To determine the tools you need:
First, determine bullet style.
Dies are selected for a style of bullet, rather then being listed by caliber. We can make ANY caliber within the range of the press and die type (-S, -H, -R) for any given design of bullet, so choose the dies based on bullet design, then specify caliber. Different die sets make semi-wadcutter, flat-base open tip or FMJ. You can add dies to include lead tips or rebated boattail bases, for ANY caliber.
|Next, select -R, -S, or -H type dies/press.
The -R means reloading press type dies, the -S means the S-press and -S type dies, and the -H means Hydro or Mega-Mite. Each die and press type will handle a given range of calibers. The -S type works with .102 to .458 diameter bullets. The -H type works with all calibers up to about 25mm. Reloading press swages are made in a more limited range of calibers styles. All die sets end with -R, -S, or -H, which describes the kind of press each set uses.
Determine bullet length to further pin down die/press type.
Bullets up to 1.3 inches can be made in the -S dies and press. Bullets longer than 1.3 inches will require the -H dies. Reloading press swage dies typically make shorter length bullets, with some exceptions for the lead semi-wadcutter paper-patch styles.
See Basic Packages
|Jacketed bullets are designed around the jacket.
Click for Prices
Click for Prices
Style and DesignBullet Design Page
Click the above to select tools by looking at a list of bullet styles and clicking the nearest to what you want to make.
Nearly any soft lead bullet can be swaged in LSWC-1-S or LSWC-1-H lead semi-wadcutter die, if you don't mind having a little .015 shoulder between the nose and the bullet shank. The actual cavity shape isn't critical, as long as it does not exceed about one caliber in length and has a releasing taper (a parallel sided cylindrical nose would tend to stick in such a punch cavity.
A two-die set first swages a lead core or cylinder, of a size that slips easily into a jacket. Then the second die pushes the lead down into the jacket and forms the nose, all at once. The nose must be entirely lead, and it must be long enough so that the end of the nose punch does not hit the end of the jacket (or else it would wrinkle and crush the jacket).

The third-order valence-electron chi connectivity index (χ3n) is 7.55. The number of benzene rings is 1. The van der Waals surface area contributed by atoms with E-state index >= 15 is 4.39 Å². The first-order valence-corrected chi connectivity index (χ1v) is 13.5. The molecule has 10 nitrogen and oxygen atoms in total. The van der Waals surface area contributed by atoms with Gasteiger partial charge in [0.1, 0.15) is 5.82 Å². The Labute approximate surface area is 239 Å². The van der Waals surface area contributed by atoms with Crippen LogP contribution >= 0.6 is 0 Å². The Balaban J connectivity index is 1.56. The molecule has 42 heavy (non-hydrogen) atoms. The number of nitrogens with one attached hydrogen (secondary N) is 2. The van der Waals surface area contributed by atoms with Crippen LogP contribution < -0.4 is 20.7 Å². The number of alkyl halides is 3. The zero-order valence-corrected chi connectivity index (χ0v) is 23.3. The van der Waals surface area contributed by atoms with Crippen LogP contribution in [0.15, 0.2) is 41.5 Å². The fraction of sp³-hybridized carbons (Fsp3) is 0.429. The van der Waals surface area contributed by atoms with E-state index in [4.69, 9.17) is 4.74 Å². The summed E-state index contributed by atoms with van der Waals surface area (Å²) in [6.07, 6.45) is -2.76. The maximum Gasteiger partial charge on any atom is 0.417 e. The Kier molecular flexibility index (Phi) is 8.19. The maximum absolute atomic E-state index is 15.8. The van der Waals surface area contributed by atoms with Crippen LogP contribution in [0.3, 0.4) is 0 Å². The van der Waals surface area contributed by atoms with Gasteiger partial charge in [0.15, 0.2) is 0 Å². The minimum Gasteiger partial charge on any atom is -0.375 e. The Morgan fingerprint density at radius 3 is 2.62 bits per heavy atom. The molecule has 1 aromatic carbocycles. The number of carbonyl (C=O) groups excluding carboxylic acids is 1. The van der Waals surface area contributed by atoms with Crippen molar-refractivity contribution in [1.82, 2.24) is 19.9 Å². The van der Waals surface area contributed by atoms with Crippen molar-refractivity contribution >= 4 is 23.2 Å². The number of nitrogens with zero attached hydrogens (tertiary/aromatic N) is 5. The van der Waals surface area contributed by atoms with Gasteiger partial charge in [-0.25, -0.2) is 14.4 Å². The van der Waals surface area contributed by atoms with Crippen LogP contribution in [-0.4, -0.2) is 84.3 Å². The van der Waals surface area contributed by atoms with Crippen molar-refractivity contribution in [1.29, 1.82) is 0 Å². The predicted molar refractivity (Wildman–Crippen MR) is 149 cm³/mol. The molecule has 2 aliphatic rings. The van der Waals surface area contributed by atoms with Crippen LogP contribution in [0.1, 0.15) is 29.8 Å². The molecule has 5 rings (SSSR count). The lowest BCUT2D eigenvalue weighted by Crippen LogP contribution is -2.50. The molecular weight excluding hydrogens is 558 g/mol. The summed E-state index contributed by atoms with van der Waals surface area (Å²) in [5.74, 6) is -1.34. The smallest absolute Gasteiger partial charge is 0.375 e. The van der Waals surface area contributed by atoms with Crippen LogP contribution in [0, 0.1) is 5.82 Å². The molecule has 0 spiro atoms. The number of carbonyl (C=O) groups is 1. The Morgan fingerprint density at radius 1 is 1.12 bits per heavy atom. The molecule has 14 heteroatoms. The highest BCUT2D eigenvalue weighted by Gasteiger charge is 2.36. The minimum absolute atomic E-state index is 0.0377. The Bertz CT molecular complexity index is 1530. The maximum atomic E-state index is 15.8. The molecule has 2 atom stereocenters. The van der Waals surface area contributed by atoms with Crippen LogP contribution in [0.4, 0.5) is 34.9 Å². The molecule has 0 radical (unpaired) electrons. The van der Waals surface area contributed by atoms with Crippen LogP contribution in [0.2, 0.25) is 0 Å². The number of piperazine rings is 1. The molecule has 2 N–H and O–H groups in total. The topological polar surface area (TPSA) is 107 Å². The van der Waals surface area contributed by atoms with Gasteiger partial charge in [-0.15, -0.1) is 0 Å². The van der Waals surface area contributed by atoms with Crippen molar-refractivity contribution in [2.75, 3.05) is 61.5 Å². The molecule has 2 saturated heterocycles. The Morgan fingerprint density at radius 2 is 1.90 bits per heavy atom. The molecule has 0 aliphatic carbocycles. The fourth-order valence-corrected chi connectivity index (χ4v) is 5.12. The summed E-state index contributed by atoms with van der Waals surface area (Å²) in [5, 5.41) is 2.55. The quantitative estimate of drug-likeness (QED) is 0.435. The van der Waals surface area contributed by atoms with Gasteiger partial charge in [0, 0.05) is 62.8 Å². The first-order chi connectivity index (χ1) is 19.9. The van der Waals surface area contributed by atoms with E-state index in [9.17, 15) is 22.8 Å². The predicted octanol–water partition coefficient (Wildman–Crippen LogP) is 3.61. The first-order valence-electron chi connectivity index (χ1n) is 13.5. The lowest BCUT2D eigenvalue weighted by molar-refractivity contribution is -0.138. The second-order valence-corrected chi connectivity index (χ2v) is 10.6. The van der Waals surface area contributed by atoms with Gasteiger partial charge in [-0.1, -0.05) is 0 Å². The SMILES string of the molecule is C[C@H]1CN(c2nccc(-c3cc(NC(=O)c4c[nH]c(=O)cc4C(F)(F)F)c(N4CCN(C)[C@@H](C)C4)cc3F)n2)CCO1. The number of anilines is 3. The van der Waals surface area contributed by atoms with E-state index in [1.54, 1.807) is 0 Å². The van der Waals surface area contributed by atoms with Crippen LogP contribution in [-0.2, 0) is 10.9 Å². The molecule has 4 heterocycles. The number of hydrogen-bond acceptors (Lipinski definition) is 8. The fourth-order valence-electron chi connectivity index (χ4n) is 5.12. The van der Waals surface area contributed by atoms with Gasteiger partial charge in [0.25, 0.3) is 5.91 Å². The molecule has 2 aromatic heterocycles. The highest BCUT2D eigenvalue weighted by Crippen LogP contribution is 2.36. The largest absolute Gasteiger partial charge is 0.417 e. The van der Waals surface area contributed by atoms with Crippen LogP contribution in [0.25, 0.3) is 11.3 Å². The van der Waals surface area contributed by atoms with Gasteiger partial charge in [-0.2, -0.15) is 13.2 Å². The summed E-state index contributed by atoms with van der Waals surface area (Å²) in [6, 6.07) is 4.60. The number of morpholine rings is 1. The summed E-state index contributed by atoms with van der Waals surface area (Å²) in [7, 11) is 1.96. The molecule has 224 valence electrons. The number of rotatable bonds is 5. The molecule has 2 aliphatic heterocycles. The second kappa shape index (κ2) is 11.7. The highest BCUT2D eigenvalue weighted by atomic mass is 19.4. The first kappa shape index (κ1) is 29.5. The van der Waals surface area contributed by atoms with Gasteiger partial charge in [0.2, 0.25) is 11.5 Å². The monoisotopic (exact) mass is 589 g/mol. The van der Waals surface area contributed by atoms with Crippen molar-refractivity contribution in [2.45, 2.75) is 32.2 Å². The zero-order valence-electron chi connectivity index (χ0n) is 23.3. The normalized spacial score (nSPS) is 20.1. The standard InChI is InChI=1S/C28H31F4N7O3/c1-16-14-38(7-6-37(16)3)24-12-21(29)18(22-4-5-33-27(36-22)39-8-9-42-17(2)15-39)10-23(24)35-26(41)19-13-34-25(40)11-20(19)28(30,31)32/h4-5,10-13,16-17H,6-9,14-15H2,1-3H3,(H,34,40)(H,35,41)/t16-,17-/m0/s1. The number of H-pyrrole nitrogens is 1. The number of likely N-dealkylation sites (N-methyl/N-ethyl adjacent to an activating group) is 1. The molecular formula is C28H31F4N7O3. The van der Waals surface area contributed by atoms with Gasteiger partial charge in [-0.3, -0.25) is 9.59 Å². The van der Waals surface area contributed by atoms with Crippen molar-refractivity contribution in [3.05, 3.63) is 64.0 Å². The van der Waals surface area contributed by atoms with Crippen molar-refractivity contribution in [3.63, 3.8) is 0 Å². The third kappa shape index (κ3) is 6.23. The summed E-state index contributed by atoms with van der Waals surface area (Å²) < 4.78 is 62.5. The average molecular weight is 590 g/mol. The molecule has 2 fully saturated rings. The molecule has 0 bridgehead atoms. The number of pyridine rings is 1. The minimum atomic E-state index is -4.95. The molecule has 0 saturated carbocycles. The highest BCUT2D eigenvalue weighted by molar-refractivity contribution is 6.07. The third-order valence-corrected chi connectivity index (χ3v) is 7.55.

Whether the nose itself is round, Keith, full wadcutter, a big hollow cavity, or some other special form like our Saber Tooth design, does not matter. That is just the selection of a different nose punch. Likewise, you can use this two-die set to make a lead, gas check, half jacket, 3/4-jacket or Base Guard bullet. (You cannot use it to bring the jacket past the full diameter and into the nose area.) This kind of bullet is typically a jacketed wadcutter or semi-wadcutter. We refer to the general style as a SWC because we have to call it something.
The base can be flat, cupped, dished, hollow, or almost anything else so long as you take into consideration that it is formed by pressing against a punch, and the punch cannot have a cavity with zero thickness edge.
Full Jacket Styles (Open Tip, Lead Tip, or Open Base styles)
A full jacket set doesn't necessarily mean you have to make a FMJ bullet in it. Whenever you want to curve any part of the bullet, or bevel it smoothly without a step, you need the FJFB-3 3-die set. The first die, called a core swage, forms the lead core and extrudes away any surplus weight (gets rid of variations). The second die, called a core seater, seats the lead into the jacket (if you use a jacket). The third die is a semi-blind cavity die called the point former. The PF die has the curvature that you want formed in its cavity. At the tip is an ejection pin to push the bullet back out by the nose.